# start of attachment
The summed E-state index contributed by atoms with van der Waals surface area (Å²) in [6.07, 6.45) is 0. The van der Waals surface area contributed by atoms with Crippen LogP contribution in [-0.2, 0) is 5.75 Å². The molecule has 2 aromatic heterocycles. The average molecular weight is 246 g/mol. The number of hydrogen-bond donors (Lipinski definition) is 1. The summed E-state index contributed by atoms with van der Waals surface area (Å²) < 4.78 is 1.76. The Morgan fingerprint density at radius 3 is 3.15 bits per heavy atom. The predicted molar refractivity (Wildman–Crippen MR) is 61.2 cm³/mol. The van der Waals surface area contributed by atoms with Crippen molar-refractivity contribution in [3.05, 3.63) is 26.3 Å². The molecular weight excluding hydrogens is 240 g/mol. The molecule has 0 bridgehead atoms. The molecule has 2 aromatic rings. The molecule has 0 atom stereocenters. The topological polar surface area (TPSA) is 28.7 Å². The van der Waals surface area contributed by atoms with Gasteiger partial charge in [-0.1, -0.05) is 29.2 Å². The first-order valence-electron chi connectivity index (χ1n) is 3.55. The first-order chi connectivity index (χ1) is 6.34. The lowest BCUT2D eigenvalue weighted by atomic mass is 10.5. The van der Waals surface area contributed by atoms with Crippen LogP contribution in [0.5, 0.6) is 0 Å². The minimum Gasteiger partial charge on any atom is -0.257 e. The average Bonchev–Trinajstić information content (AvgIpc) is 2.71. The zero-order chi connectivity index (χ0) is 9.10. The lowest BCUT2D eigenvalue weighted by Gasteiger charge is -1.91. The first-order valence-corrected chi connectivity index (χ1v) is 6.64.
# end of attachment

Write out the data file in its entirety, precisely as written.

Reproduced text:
The summed E-state index contributed by atoms with van der Waals surface area (Å²) in [6.07, 6.45) is 0. The van der Waals surface area contributed by atoms with Crippen LogP contribution in [-0.2, 0) is 5.75 Å². The molecule has 2 aromatic heterocycles. The average molecular weight is 246 g/mol. The number of hydrogen-bond donors (Lipinski definition) is 1. The summed E-state index contributed by atoms with van der Waals surface area (Å²) < 4.78 is 1.76. The Morgan fingerprint density at radius 3 is 3.15 bits per heavy atom. The predicted molar refractivity (Wildman–Crippen MR) is 61.2 cm³/mol. The van der Waals surface area contributed by atoms with Crippen molar-refractivity contribution in [3.05, 3.63) is 26.3 Å². The molecular weight excluding hydrogens is 240 g/mol. The molecule has 0 bridgehead atoms. The molecule has 2 aromatic rings. The molecule has 0 atom stereocenters. The topological polar surface area (TPSA) is 28.7 Å². The van der Waals surface area contributed by atoms with Gasteiger partial charge in [-0.1, -0.05) is 29.2 Å². The first-order valence-electron chi connectivity index (χ1n) is 3.55. The first-order chi connectivity index (χ1) is 6.34. The lowest BCUT2D eigenvalue weighted by atomic mass is 10.5. The van der Waals surface area contributed by atoms with Crippen LogP contribution in [0.5, 0.6) is 0 Å². The minimum Gasteiger partial charge on any atom is -0.257 e. The average Bonchev–Trinajstić information content (AvgIpc) is 2.71. The zero-order chi connectivity index (χ0) is 9.10. The lowest BCUT2D eigenvalue weighted by Gasteiger charge is -1.91. The first-order valence-corrected chi connectivity index (χ1v) is 6.64.